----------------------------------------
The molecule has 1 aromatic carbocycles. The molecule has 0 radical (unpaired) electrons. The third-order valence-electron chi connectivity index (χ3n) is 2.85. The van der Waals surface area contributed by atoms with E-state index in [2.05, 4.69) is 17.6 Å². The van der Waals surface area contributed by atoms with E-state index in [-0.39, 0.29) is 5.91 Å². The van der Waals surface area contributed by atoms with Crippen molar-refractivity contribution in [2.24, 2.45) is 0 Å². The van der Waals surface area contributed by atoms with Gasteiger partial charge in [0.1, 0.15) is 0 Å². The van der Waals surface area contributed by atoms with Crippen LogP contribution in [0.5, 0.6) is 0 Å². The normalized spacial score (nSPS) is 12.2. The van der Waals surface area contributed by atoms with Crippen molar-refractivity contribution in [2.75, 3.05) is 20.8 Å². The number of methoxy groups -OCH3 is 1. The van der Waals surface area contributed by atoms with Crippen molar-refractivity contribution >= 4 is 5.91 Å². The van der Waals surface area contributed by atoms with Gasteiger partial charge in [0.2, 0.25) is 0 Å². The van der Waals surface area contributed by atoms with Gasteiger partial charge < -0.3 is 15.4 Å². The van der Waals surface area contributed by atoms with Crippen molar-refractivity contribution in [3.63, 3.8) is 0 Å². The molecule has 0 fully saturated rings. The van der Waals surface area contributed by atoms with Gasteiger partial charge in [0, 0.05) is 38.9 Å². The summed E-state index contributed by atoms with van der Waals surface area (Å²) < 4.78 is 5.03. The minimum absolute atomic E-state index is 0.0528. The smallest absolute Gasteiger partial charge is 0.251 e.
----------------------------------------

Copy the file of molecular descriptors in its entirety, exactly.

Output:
The molecule has 1 aromatic carbocycles. The molecule has 0 radical (unpaired) electrons. The third-order valence-electron chi connectivity index (χ3n) is 2.85. The van der Waals surface area contributed by atoms with E-state index in [2.05, 4.69) is 17.6 Å². The van der Waals surface area contributed by atoms with E-state index in [-0.39, 0.29) is 5.91 Å². The van der Waals surface area contributed by atoms with Crippen molar-refractivity contribution in [2.24, 2.45) is 0 Å². The van der Waals surface area contributed by atoms with Gasteiger partial charge in [0.1, 0.15) is 0 Å². The van der Waals surface area contributed by atoms with Crippen LogP contribution in [0.5, 0.6) is 0 Å². The normalized spacial score (nSPS) is 12.2. The van der Waals surface area contributed by atoms with Crippen molar-refractivity contribution in [2.75, 3.05) is 20.8 Å². The number of methoxy groups -OCH3 is 1. The van der Waals surface area contributed by atoms with Crippen molar-refractivity contribution >= 4 is 5.91 Å². The van der Waals surface area contributed by atoms with Gasteiger partial charge in [0.2, 0.25) is 0 Å². The van der Waals surface area contributed by atoms with Gasteiger partial charge < -0.3 is 15.4 Å². The van der Waals surface area contributed by atoms with Crippen molar-refractivity contribution in [3.63, 3.8) is 0 Å². The molecule has 0 fully saturated rings. The van der Waals surface area contributed by atoms with Gasteiger partial charge in [0, 0.05) is 38.9 Å². The summed E-state index contributed by atoms with van der Waals surface area (Å²) < 4.78 is 5.03. The minimum absolute atomic E-state index is 0.0528. The smallest absolute Gasteiger partial charge is 0.251 e.